Again, it is important that the mess that was created in the aftermath of demonetisation be avoided. This can be done by having a last date which is a couple of years down the line. The RBI has carried out phased withdrawal of currency in the past, which is precisely what can be done in this case as well.

Vivek Kaul is the Editor of the Diary and The Vivek Kaul Letter. He is the author of the Easy Money trilogy. The books were bestsellers on Amazon. His latest book is India's Big Government - The Intrusive State and How It is Hurting Us.

Disclaimer: The views mentioned above are of the author only. Data and charts, if used, in the article have been sourced from available information and have not been authenticated by any statutory authority. The author and Equitymaster do not claim it to be accurate nor accept any responsibility for the same. The views constitute only the opinions and do not constitute any guidelines or recommendation on any course of action to be followed by the reader. Please read the detailed Terms of Use of the web site.

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13 Responses to "But What About the Rs 2,000 Note?"

avinash bhalchandra ketkar

Apr 19, 2017

Rs.2000/- note arrival may be treated as stop gap arrangement. now all real estate transactions msut be regulated by linking to adhar card no. pan card no. bank account account linking election i. card linking along with rathion card and gas no linking. One cannot expect now that he has got right for unlimited cash holding and transactions as well. If all gold ,real estate, cash transactons are made compalsary through bank account only black money can be curbed effectively. Our politisions do not have any shame to admit in parliament that 97% cash transactions are effected in day to day life. Now we are clearing backlog for last 70 years and present government must be given apportunity to function effectively for next two years afterwards we can expect better days and results.

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Parimal Shah

Apr 18, 2017

I say even 2000 and 500 denomination notes need to be phased out gradually - mind you, NOT demonetize.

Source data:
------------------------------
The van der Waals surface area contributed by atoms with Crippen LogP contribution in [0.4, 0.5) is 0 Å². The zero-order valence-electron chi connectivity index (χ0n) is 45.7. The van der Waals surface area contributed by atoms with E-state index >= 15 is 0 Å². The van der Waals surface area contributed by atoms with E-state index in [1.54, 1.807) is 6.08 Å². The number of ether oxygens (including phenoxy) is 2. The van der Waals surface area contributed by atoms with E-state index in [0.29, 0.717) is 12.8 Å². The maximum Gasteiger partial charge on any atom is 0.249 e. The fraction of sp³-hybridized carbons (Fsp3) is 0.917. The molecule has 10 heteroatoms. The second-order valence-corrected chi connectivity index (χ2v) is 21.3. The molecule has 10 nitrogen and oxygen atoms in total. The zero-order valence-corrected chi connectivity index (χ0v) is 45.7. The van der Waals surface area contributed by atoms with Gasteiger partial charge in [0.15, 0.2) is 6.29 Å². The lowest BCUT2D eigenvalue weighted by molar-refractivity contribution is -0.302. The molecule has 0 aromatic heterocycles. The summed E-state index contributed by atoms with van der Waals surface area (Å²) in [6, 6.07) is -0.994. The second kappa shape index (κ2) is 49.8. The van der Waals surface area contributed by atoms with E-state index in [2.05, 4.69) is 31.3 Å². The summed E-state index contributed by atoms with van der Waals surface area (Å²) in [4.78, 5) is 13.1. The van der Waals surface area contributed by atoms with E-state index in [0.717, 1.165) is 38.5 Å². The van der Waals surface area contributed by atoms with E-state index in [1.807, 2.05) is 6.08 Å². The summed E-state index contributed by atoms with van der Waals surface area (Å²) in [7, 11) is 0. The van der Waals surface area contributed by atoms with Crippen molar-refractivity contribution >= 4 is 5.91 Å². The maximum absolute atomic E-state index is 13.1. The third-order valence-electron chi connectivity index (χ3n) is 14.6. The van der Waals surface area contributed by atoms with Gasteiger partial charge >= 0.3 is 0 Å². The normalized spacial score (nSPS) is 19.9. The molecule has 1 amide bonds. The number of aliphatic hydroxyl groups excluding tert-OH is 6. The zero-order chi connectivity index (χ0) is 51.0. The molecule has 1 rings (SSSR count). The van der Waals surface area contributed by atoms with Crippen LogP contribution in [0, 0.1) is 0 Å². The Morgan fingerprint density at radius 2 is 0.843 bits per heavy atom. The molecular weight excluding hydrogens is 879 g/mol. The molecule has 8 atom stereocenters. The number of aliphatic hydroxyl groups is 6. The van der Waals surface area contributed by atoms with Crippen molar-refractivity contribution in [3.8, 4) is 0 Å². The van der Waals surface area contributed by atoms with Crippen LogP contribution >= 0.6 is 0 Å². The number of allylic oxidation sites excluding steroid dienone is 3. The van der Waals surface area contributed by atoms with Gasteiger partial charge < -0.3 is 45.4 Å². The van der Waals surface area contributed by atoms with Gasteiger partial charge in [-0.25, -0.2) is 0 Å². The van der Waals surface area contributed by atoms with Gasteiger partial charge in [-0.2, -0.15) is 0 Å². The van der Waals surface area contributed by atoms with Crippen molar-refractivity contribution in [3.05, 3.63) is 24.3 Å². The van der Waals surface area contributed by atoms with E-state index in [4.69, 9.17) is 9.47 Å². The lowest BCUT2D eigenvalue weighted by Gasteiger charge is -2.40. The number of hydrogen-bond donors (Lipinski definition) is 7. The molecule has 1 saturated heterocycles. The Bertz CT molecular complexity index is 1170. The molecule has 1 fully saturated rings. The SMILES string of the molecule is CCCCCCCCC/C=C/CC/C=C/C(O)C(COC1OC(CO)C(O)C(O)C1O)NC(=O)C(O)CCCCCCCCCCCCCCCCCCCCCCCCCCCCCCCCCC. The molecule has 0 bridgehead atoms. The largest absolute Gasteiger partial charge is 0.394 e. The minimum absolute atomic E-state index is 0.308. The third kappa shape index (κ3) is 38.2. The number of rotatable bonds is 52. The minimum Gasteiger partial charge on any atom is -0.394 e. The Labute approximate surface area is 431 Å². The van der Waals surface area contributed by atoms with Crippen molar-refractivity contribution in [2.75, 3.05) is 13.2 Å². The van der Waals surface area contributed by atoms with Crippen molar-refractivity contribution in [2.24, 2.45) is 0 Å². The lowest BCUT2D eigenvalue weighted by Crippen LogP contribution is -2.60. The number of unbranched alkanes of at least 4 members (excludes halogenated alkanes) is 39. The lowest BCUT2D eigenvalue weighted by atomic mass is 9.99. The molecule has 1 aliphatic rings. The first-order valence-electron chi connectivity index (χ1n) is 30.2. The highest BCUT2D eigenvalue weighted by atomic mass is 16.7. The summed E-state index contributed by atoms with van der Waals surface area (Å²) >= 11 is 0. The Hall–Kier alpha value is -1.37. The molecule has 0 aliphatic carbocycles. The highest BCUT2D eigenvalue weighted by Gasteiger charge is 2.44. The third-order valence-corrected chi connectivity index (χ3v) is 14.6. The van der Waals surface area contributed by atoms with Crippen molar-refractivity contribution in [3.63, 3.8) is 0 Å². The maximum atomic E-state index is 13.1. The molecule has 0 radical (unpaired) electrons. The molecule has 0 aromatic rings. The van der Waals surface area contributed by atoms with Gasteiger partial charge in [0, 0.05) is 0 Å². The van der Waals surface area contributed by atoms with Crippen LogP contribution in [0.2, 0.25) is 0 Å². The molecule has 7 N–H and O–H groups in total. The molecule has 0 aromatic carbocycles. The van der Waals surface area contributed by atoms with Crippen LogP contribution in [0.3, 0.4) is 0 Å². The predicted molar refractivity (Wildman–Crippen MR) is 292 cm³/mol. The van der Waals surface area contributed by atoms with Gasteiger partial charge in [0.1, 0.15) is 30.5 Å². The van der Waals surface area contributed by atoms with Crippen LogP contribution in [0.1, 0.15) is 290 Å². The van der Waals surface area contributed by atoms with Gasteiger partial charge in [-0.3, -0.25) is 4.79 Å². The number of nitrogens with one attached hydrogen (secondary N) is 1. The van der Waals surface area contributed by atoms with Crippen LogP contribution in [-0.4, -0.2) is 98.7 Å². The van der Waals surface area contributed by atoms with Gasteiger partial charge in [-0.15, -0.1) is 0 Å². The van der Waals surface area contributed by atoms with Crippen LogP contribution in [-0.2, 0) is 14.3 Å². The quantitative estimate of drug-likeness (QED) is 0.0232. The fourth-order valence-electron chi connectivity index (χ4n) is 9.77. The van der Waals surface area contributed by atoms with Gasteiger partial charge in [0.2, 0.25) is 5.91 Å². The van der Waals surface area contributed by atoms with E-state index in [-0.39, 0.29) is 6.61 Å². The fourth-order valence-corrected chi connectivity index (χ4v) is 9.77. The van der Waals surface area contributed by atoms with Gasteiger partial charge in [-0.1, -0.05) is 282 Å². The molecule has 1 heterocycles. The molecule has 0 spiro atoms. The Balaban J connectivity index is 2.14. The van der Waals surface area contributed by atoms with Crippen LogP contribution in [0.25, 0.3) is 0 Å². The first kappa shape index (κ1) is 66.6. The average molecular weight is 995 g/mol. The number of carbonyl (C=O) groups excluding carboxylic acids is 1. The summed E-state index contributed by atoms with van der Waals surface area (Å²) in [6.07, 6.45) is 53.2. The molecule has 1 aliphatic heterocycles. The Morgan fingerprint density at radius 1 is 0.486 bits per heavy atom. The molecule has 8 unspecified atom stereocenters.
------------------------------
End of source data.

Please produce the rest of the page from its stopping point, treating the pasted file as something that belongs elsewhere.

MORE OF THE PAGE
Who needs 2000 value note? Mostly those who make big deals in cash. Make it impossible to carry large amount of cash by phasing out of the notes of 500 and 2000. Why bring 1000 notes?

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SHIVKUMAR D ISRANI

Apr 18, 2017

According to me the primary reason for Demon was to hit the Opposition very hard where it hurts so that their cash chest became almost worthless. Ruling party always has the advantage to manage a situation created by them.

I dont know whether 2000 rupee note has anything to do with political donations where the limit for anonymous donations has been reduced from Rs. 20000/- to 2000/. Easy keep only 2000 rupee notes and claim all donations from well wishers.

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Ullas Sharma

Apr 18, 2017

In my mind, introduction of Rs 2000 was perhaps done with an understanding that it would be withdrawn in the future, though not gradually but suddenly like Rs 1000 and Rs 500 notes were withdrawn. I think government should withdraw Rs 2000 note (ONLY) after a couple of years. It should take learnings from the earlier exercise to plug the loopholes as much as possible and minimize pain to poor people. It should not reintroduce Rs 1000 notes but should print more Rs 500 notes leading to withdrawal. Since poor are not likely to have many Rs 2000 notes, impact on them would be minimal. At the same time, those who hoard black money in the form of cash or keep transaction for black assets are likely to have it primarily as Rs 2000 notes. It should also ensure that all payments to workers are done through cheque payments before doing this an also limit the amount of money a person can keep in the form of cash to a relatively small amount. Also, all such money should be allowed to be deposited only in an account and exchanged. Doing it again will unsettle those who deal in black economy and a second jolt will act as a further damner against cash transactions.